Ah, January that traditional time of giving up the ‘bad’ and embracing the ‘good’. But at what cost? A low carb, low calorie diet combined with excessive exercising to shed the Christmas weight gain or to embrace a newer/fitter/better you will simply push the body into insomnia. Why? Because of elevated stress hormones as the body contends with inadequate nutrition and poor nutritional choices.
Add to that poor food choices which have traditionally been heralded as healthy and you have a recipe for poor sleep.
How do we know? That’s how we ended up with broken sleep. Both of us (‘us’ being Sophie and Sarah from Done Counting Sheep) cut out carbs and calories, and ate ‘clean’ to better ourselves but it ended up wrecking our health and our sleep instead.
So, knowing what we now know, these are the things we have given up:
1. PUFA’s (short for polyunsaturated fatty acids)
These types of fats are found in vegetable oils that are ubiquitous in take away foods, ready-made meals and crisps and unfortunately, many people still cook with them at home under the well-meaning but misguided belief that they are heart-protective.
Sunflower oil, corn oil and soya oil are the main ones but if the ingredients say vegetable oil, then look out! And please don’t forget that a third of the weight of a packet of crisps are made up of a sunflower oil (sounds so innocent doesn’t it?). So, if you are consuming an average of one packet of crisps per day, in a year that is nearly 4 litres of vegetable oil alone, and that’s without the guaranteed extra in any food made outside of your own kitchen.
So, what is the issue with these oils and what might they have to do with sleep?
Well the very nature of them, being highly unsaturated, is what allows them to wreak havoc in the body. Here is what they do:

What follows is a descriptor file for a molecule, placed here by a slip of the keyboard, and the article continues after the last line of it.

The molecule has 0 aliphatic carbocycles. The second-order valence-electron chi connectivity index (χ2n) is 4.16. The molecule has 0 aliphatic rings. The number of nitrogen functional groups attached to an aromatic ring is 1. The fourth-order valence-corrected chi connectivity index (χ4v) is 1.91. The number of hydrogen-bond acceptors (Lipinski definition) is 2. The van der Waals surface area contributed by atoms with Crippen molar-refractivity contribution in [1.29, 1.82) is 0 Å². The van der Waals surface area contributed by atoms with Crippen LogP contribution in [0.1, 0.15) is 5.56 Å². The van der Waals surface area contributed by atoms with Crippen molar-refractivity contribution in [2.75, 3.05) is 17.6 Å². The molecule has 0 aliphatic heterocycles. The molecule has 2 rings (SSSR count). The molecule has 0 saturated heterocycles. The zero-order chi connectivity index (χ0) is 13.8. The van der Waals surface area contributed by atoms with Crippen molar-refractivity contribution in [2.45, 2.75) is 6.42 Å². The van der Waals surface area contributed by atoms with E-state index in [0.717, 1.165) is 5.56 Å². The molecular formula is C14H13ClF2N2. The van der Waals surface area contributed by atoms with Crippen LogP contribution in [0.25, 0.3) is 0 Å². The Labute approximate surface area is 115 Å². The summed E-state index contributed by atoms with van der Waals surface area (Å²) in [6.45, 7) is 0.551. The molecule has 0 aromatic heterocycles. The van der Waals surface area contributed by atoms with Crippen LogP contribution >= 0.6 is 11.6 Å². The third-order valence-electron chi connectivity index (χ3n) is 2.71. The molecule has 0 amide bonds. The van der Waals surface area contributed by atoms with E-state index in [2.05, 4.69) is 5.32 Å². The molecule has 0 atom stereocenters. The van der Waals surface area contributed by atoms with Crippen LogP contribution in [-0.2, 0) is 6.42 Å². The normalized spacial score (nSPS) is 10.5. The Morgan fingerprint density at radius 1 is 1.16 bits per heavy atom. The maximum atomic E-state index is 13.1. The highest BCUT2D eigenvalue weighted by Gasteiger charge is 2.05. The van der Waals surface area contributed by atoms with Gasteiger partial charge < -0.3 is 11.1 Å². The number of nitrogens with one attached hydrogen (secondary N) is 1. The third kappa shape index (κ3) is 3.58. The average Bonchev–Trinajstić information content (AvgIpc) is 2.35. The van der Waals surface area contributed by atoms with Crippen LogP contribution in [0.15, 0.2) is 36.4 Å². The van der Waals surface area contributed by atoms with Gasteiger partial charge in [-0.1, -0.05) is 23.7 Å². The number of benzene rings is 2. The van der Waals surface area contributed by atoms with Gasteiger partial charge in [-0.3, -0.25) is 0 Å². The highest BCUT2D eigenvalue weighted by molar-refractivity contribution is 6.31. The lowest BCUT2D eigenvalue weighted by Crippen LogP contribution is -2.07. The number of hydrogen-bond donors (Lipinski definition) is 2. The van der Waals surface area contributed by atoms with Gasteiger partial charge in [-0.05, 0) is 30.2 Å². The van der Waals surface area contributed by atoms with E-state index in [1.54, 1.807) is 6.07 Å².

- Suppress thyroid function. This is important because a suppressed thyroid (yes, even if you are “in range”) can increase stress hormone production which then interferes with sleep. It’s why many hypothyroid people, although low in energy during the day, struggle to sleep at night.
- Raise inflammation. These oils are inflammatory and any inflammation can create a stress reaction in the body.
- Increase stress hormone production. Yes, these oils can actually directly create an increase in stress hormones, including adrenaline and cortisol.
As you can see, these very modern cooking oils are not our friend when it comes to sleep.
2. Artificial Sweeteners
Did you know that artificial sweeteners work by exciting our brain cells, fooling our brains into thinking we are taking in something sweet and nutritious? Dr Braylock, a neurosurgeon, wrote a whole book on the subject called Excitoxins, The Taste That Kills. Artificial sweeteners, like aspartame, are excitotoxins. They excite or agitate brain cells to death. One very good reason not to take them.
But here’s another: they interfere with your sugar metabolism and actually cause foods cravings and weight gain. We have sweet taste buds for a very good reason – because our cells love glucose. In fact, they run on the stuff and our body will do whatever it takes to keep the supply going to vital organs, like your brain, including, and preferentially, breaking down your lean muscle to provide it. If you have a craving for something sweet, then there is a genuine need going on there.
Do not avoid carbohydrates (all of which break down to glucose or sugar) if you want to sleep. Eating good quality and sufficient carbohydrates through the day helps ensure good sleep at night. Here are the carbohydrates we recommend eating regularly each day: